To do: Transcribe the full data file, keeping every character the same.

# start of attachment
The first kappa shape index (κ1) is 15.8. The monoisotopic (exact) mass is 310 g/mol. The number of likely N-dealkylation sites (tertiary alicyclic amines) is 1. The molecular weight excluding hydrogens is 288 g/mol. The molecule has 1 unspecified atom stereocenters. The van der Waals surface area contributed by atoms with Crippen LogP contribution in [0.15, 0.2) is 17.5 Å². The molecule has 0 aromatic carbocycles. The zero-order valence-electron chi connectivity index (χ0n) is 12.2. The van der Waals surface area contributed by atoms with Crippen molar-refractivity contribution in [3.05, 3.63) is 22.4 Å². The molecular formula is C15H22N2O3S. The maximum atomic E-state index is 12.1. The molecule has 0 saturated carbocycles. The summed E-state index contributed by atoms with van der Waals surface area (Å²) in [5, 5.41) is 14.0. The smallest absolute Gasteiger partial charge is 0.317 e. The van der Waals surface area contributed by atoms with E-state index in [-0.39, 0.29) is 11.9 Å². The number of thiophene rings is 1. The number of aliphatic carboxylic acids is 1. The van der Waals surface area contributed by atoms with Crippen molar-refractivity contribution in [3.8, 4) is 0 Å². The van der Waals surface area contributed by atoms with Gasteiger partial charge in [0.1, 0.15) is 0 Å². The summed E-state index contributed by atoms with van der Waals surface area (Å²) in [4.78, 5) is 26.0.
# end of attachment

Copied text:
The first kappa shape index (κ1) is 15.8. The monoisotopic (exact) mass is 310 g/mol. The number of likely N-dealkylation sites (tertiary alicyclic amines) is 1. The molecular weight excluding hydrogens is 288 g/mol. The molecule has 1 unspecified atom stereocenters. The van der Waals surface area contributed by atoms with Crippen LogP contribution in [0.15, 0.2) is 17.5 Å². The molecule has 0 aromatic carbocycles. The zero-order valence-electron chi connectivity index (χ0n) is 12.2. The van der Waals surface area contributed by atoms with Crippen molar-refractivity contribution in [3.05, 3.63) is 22.4 Å². The molecular formula is C15H22N2O3S. The maximum atomic E-state index is 12.1. The molecule has 0 saturated carbocycles. The summed E-state index contributed by atoms with van der Waals surface area (Å²) in [5, 5.41) is 14.0. The smallest absolute Gasteiger partial charge is 0.317 e. The van der Waals surface area contributed by atoms with E-state index in [-0.39, 0.29) is 11.9 Å². The number of thiophene rings is 1. The number of aliphatic carboxylic acids is 1. The van der Waals surface area contributed by atoms with Crippen molar-refractivity contribution in [3.8, 4) is 0 Å². The van der Waals surface area contributed by atoms with Gasteiger partial charge in [0.1, 0.15) is 0 Å². The summed E-state index contributed by atoms with van der Waals surface area (Å²) in [4.78, 5) is 26.0.